[ot and see comment guidelines]

  7. Adam S on January 6th, 2006 11:59 am

    I response to the referenced column I wrote to Steve Kelley and his editor and say what Jeff said in the subject here — Kelley Owes M’s Fans Better (I was more polite in the actual note). I got a response from the assistant editor saying that they wanted to run it as a letter to the editor on Sunday (though that wasn’t my intention), but Kelley or his editor never wrote back to address the issue of accuracy of the piece.

  8. argh on January 6th, 2006 12:03 pm

    Re: Squirrels nursing on weird little French dogs.

    As Guy Fleegman in ‘Galaxy Quest’ said after seeing Tony Shalhoub wrapped in the passionate tentacles of Laliari the Thermian: “Oooo, *that’s* not right.”

  9. jglongball1 on January 6th, 2006 12:35 pm

    I noticed Steve Kelley at the Sonics game the other night.

    His next column was supposed to be about the team, providing insight into their most recent success/failure (take your pick).

    But on this night, in this arena, Steve was watching football on his laptop, seated at the media table.

    Even while an exciting NBA game took place right in front of his face.

    You see, Steve, the fans who sit behind the press table know who you are, and what you are doing.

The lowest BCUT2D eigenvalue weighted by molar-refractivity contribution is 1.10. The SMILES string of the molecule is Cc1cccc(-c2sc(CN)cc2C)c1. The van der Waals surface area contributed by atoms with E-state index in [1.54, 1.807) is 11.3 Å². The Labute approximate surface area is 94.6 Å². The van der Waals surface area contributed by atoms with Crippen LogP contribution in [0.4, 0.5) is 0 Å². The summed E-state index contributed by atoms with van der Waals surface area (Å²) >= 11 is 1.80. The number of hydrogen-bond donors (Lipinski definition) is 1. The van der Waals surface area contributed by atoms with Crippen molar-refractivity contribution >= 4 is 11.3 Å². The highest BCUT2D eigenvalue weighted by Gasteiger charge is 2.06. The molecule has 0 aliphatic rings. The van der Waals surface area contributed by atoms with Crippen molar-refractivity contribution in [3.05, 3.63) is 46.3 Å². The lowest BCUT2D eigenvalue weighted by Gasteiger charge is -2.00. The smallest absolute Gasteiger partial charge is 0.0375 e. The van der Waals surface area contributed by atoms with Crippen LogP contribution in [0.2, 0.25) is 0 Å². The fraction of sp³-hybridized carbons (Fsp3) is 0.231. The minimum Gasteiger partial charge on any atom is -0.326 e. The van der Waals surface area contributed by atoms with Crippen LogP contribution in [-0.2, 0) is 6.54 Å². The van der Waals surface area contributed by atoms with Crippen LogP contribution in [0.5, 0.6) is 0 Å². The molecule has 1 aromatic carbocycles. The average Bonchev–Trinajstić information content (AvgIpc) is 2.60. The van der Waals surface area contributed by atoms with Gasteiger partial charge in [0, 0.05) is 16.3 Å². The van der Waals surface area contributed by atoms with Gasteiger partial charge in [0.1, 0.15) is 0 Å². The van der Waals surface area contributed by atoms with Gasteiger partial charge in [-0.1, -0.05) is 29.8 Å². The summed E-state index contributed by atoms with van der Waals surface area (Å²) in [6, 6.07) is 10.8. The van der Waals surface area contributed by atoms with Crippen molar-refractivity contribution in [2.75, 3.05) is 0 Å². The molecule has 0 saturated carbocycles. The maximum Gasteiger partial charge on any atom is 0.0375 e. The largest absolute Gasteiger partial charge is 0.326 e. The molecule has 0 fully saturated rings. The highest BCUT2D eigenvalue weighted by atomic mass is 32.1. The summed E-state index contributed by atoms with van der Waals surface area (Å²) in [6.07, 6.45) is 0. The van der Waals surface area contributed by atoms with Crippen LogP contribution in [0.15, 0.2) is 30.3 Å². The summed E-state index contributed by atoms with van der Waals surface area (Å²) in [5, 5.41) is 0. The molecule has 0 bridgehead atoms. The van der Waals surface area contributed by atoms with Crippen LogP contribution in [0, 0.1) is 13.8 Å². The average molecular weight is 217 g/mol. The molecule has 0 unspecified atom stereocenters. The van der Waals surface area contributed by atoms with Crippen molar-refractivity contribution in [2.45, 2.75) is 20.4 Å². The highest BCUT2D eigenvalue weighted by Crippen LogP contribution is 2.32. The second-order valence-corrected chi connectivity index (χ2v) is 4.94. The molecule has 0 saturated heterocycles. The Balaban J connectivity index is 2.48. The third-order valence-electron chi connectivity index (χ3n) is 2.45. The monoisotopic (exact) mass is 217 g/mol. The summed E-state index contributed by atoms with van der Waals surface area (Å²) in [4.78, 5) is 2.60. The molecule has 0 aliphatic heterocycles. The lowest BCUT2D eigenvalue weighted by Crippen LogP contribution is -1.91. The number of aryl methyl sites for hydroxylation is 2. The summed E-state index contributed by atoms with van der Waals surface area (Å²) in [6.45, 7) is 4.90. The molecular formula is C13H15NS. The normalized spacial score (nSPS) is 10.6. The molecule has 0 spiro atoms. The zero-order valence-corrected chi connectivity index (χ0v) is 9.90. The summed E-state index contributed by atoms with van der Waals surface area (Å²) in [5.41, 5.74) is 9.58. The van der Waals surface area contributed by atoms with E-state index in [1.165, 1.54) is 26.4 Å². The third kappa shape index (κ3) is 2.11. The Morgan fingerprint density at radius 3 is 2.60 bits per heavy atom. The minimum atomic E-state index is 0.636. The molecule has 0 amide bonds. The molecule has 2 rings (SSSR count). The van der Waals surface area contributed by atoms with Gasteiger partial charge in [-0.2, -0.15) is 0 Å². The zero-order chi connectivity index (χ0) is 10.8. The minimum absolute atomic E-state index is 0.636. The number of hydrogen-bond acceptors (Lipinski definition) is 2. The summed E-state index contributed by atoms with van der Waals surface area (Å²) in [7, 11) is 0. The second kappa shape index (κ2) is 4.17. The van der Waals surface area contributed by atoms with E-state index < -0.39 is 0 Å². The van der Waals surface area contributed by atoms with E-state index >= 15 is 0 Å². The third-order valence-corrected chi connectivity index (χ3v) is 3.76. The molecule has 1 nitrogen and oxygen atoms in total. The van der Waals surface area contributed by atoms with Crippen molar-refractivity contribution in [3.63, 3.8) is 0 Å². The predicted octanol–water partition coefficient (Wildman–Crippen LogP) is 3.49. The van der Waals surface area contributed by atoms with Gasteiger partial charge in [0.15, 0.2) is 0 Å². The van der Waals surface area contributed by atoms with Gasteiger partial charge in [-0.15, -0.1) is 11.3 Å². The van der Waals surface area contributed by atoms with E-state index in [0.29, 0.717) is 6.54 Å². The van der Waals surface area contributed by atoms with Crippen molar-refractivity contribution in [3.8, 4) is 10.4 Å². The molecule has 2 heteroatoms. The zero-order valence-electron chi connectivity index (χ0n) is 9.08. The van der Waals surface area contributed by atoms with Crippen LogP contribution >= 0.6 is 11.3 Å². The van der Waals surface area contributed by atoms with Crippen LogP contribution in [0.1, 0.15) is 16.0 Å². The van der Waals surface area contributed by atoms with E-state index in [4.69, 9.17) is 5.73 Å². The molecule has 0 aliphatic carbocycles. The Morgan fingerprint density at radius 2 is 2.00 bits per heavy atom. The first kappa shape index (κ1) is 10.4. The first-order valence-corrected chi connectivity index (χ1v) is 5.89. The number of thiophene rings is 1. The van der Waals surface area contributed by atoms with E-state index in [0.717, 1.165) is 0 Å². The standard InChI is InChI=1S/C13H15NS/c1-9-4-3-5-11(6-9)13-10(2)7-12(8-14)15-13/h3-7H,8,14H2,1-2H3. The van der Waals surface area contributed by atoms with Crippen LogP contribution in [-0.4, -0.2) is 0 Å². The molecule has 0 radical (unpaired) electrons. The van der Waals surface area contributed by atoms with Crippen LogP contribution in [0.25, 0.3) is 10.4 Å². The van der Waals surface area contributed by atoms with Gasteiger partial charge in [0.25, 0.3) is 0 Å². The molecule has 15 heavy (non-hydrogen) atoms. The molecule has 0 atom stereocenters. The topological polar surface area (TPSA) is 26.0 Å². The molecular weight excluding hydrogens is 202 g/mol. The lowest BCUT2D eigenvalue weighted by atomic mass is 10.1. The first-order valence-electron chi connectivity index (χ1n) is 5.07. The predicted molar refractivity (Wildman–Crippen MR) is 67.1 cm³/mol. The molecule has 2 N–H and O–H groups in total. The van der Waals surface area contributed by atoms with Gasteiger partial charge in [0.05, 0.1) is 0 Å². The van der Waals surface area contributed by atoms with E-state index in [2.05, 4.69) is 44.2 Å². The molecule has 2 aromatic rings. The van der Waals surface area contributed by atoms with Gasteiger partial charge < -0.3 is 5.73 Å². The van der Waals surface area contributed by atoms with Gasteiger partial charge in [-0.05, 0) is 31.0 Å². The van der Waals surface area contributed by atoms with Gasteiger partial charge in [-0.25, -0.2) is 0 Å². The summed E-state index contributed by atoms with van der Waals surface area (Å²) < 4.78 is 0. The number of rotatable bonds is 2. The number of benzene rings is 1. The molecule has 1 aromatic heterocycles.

You owe your fans better.

  10. Jim Thomsen on January 6th, 2006 12:49 pm

    I’ve been reading Steve Kelley columns for more than 20 years, and even worked with him a handful of times when I was a Times intern sportswriter in the summer and fall of 1987. I can remember when he was seen as a fresh, direct tell-it-like-it-is columnist who regularly won national awards and even won some industry plaudits as a prose stylist. He was an impolitic breath of fresh air in a staid Seattle columnizing landscape populated by Steve Rudman of the P-I (who himself was preceded by the Godawful Tracy Ringolsby) as well as Blaine Newnham (whose nickname among some snarktastic Seattle-area sportswriters I knew was “A Wholly Owned Subsidiary Of The Tyee Club”) and Kelley’s old-school, boosterish predecessor, Georg N. Meyers.

    The problem is that Kelley hasn’t evolved a whit since 1984. He still writes the same way, tilts impotently at the same power figures, still contradicts himself every few years with no irony whatsoever (it would be a fun project for a journalism-school student to track back through Kelley’s columns online and see how many times what he said in 2004 stands at complete odds with something he wrote in 2001).

    He stays in a safe place, doing increasingly less actual reporting and more commenting, not realizing that his very profession is sliding into irrevocable irrelevance. He is the sportswriting equivalent of an empty .270 batting average, with few walks and little power, drivging and in and scoring fewer runs with each passing season. He stays in the lineup merely on the basis of the apocryphal belief in batting average as an indicator of ability, because his managers are either too lazy to make a change or honestly believe that he is an effective performer. And surrounded by equally bad players like Bud Withers and John McGrath and Greg Johns and Blaine Newnham (now the sports-columnist equivalent of Pat Borders), the point is hard to argue because he DOES look good in comparison.